“The greatest barrier to someone achieving their potential is their denial of it” (Simon Travaglia)

Managers have a responsibility to assist employees with performance improvement. They thus often must deal with interference – anything that stands in the way of employees reaching their potential. Interference can include avoidance by the employee of certain types of work or responsibilities; poor work ethic or work habits; procrastination; moodiness; poor attitude; etc. This behaviour is often symptomatic of something more fundamental like fear (of failure, rejection, or criticism), self-doubt, low self-esteem, or a lack of confidence.

Interference plays a negative role, blocking action to be taken by employees and hindering performance. Managers need to explore the ‘blockers’ that the employees may or may not recognise. Some of the most common cited by the company, Free To Grow, include the following:

  • Fear – understanding the fear and whether it is fact or fiction. If irrational, work through it until the employee finds a satisfactory way to resolve the fear. Fear, at times, can be a great motivator and be part of the process of moving forward.
  • Anxiety – has anxiety become a habit for the employee or is it a real response to a particular challenge or situation? Anxiety, while often legitimate, does not solve the problem, so managers, with the employee, need to turn it into action.
  • Procrastination – this is one of the most common ways to avoid action. Managers should explore and work through the reasons why employees are putting things off.
  • Catastrophising – thinking of the worst-case scenario and predicting the worst possible outcome(s). These are often false pictures of reality. Managers should challenge employee thinking to arrive at more likely scenarios.
  • Complaining – sometimes staying with complaints is more comfortable than finding solutions. It provides sympathy and something about which to talk. Managers should recognise when employees are stuck in a complaining mode and challenge them towards forward momentum.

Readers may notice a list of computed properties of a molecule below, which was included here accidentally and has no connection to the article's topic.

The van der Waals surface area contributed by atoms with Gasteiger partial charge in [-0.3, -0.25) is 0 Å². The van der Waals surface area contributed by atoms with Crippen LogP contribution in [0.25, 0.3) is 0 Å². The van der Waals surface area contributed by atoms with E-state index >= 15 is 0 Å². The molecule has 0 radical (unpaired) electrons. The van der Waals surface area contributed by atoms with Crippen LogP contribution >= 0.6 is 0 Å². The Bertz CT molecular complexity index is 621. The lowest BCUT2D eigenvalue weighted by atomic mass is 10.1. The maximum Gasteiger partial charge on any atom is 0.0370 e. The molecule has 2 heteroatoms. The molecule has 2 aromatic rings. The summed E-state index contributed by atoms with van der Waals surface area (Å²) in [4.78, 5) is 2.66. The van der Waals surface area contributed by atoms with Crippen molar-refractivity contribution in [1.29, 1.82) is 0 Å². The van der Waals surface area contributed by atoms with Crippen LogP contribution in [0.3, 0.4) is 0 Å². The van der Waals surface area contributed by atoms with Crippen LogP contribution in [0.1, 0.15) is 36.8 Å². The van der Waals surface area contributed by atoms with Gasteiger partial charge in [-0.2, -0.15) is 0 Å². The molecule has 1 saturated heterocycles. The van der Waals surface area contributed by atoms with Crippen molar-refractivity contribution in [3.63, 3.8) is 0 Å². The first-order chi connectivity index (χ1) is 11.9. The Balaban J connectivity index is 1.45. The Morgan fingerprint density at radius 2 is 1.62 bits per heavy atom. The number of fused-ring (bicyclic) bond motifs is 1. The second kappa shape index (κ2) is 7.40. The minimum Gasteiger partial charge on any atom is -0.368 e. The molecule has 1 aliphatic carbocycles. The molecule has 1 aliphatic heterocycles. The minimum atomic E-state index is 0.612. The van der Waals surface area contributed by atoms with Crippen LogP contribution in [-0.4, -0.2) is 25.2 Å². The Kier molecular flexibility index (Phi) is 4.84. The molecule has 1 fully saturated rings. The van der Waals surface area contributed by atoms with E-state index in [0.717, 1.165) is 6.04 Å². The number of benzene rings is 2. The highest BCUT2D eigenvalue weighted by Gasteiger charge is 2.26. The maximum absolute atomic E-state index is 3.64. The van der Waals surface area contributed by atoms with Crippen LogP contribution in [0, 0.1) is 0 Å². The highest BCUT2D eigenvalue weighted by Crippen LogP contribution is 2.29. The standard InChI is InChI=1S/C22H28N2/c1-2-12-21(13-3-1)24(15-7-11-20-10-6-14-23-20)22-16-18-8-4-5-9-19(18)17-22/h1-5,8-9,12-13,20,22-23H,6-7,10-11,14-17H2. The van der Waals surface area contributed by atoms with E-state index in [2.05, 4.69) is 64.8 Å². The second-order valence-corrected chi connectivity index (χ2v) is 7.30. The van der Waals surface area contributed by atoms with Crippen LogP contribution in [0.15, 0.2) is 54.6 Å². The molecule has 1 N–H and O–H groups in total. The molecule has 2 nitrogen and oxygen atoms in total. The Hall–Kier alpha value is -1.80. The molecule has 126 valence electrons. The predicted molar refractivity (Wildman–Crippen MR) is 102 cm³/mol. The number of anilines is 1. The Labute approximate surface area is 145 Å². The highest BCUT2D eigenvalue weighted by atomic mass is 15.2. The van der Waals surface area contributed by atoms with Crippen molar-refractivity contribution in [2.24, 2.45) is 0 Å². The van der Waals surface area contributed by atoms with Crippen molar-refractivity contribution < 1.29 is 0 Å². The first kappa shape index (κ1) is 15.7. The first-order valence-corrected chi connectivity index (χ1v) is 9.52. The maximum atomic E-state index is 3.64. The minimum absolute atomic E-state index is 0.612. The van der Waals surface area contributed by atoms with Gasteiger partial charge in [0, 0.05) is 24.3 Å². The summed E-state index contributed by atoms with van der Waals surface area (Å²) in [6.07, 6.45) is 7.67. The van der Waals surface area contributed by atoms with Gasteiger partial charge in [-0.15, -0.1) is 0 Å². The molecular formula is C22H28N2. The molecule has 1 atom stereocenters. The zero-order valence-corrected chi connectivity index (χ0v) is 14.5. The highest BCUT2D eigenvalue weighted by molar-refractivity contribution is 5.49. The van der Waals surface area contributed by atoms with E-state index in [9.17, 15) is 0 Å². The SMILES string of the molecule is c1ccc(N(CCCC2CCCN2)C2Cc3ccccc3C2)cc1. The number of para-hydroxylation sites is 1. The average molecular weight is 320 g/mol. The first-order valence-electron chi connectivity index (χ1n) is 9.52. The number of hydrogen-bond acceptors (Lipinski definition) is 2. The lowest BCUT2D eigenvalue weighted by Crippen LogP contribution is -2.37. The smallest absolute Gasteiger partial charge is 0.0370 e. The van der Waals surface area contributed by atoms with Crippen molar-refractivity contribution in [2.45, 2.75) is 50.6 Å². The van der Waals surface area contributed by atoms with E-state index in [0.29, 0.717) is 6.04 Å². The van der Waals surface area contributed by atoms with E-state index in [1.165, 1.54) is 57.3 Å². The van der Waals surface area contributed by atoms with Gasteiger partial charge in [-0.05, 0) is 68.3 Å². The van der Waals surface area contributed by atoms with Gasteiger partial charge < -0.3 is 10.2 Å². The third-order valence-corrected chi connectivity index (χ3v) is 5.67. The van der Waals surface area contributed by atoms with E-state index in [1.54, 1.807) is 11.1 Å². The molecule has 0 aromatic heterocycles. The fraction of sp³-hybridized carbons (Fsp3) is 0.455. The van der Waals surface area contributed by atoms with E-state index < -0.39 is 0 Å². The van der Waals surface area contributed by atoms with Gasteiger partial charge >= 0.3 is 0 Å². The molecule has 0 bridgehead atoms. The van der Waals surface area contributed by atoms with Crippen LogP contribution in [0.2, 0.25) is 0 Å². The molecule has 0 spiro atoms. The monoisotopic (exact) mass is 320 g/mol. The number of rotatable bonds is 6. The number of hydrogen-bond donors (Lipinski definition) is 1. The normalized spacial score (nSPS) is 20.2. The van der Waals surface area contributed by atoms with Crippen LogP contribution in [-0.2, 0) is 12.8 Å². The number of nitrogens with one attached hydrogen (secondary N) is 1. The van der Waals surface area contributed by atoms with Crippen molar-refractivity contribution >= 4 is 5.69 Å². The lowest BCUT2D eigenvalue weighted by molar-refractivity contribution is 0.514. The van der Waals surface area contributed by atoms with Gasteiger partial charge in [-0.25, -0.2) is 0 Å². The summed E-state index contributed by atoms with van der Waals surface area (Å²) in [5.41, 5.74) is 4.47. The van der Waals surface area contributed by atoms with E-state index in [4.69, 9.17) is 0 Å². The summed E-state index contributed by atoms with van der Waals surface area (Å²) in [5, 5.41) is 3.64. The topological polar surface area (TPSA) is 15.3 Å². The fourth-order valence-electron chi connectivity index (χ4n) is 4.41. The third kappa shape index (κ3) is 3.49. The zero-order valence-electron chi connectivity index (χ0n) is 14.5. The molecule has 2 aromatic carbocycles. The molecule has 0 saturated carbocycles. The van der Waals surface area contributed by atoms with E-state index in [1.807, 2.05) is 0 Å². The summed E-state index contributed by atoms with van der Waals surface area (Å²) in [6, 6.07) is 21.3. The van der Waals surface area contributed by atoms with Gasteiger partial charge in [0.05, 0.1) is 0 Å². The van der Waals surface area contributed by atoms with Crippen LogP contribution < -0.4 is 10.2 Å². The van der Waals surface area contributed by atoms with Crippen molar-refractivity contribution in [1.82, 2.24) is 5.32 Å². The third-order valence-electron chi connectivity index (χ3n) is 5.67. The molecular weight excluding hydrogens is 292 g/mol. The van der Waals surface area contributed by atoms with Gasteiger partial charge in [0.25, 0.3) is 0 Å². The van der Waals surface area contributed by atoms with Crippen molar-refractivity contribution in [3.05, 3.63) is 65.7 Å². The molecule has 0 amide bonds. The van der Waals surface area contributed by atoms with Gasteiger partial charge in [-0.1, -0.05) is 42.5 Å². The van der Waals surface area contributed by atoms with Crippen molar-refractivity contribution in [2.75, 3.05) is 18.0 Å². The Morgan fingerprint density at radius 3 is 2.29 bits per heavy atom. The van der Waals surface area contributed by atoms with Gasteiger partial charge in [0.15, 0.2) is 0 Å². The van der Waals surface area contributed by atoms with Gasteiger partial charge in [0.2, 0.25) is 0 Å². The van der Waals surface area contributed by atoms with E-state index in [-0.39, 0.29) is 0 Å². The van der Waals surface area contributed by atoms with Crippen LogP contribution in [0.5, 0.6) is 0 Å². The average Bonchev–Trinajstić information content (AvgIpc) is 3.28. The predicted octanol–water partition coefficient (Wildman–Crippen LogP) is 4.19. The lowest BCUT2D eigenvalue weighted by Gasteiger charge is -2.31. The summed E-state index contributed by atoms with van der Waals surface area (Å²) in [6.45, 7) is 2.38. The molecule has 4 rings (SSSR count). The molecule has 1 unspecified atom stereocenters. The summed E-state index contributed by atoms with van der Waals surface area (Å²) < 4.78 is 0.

• Avoidance – coming up with reasons to deflect the importance of a situation, or going off on a tangent, both to avoid dealing with the real issues. Managers should acknowledge what is being said but bring focus back to the main issues.
  • Independence – it is unhelpful when employees behave in a manner that suggests that they have no need of anyone’s assistance (including the manager’s help), or when they perceive asking for help as a sign of weakness. Managers should discuss with the employee the difference between healthy and unhealthy independence, and the cost of the latter.
  • Low self-esteem/lack of confidence – at the centre of much below-potential performance lies a low self-esteem. People perform within the boundaries of their self-image. If an employee lacks confidence from a low self-esteem, development work is important.

For the employee, self-awareness needs to be developed. Managers have a part to play in getting employees to question what they do and say in particular situations to increase their self-awareness of potential ‘blockers’.

Free To Grow provides the workshops “Coach 2 Excel’ and ‘Helping People Grow’ to assist managers with coaching their employees (www.freetogrow.com).

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